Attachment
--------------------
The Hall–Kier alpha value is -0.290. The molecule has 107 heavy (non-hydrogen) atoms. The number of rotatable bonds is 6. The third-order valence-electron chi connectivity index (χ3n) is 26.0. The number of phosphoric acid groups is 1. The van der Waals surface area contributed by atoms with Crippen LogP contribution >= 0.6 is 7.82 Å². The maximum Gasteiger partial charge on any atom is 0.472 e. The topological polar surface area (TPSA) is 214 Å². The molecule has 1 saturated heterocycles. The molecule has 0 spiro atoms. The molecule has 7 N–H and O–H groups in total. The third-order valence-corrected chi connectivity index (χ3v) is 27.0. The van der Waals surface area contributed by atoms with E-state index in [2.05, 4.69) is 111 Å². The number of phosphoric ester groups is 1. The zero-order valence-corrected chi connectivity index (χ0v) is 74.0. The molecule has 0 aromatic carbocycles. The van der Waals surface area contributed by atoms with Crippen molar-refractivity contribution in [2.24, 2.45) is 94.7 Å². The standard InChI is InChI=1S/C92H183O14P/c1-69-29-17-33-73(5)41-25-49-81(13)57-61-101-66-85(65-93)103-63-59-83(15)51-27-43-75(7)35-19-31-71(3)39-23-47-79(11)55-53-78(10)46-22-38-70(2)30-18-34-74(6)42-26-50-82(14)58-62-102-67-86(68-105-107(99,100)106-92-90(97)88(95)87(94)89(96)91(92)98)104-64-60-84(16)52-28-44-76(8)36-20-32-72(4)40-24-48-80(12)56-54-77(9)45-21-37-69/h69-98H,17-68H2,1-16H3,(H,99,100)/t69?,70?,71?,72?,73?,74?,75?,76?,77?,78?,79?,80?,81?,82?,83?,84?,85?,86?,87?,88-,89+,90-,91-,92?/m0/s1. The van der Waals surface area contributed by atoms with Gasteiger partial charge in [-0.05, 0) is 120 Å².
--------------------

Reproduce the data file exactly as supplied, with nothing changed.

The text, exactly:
The Hall–Kier alpha value is -0.290. The molecule has 107 heavy (non-hydrogen) atoms. The number of rotatable bonds is 6. The third-order valence-electron chi connectivity index (χ3n) is 26.0. The number of phosphoric acid groups is 1. The van der Waals surface area contributed by atoms with Crippen LogP contribution >= 0.6 is 7.82 Å². The maximum Gasteiger partial charge on any atom is 0.472 e. The topological polar surface area (TPSA) is 214 Å². The molecule has 1 saturated heterocycles. The molecule has 0 spiro atoms. The molecule has 7 N–H and O–H groups in total. The third-order valence-corrected chi connectivity index (χ3v) is 27.0. The van der Waals surface area contributed by atoms with E-state index in [2.05, 4.69) is 111 Å². The number of phosphoric ester groups is 1. The zero-order valence-corrected chi connectivity index (χ0v) is 74.0. The molecule has 0 aromatic carbocycles. The van der Waals surface area contributed by atoms with Crippen molar-refractivity contribution in [2.24, 2.45) is 94.7 Å². The standard InChI is InChI=1S/C92H183O14P/c1-69-29-17-33-73(5)41-25-49-81(13)57-61-101-66-85(65-93)103-63-59-83(15)51-27-43-75(7)35-19-31-71(3)39-23-47-79(11)55-53-78(10)46-22-38-70(2)30-18-34-74(6)42-26-50-82(14)58-62-102-67-86(68-105-107(99,100)106-92-90(97)88(95)87(94)89(96)91(92)98)104-64-60-84(16)52-28-44-76(8)36-20-32-72(4)40-24-48-80(12)56-54-77(9)45-21-37-69/h69-98H,17-68H2,1-16H3,(H,99,100)/t69?,70?,71?,72?,73?,74?,75?,76?,77?,78?,79?,80?,81?,82?,83?,84?,85?,86?,87?,88-,89+,90-,91-,92?/m0/s1. The van der Waals surface area contributed by atoms with Gasteiger partial charge in [-0.05, 0) is 120 Å².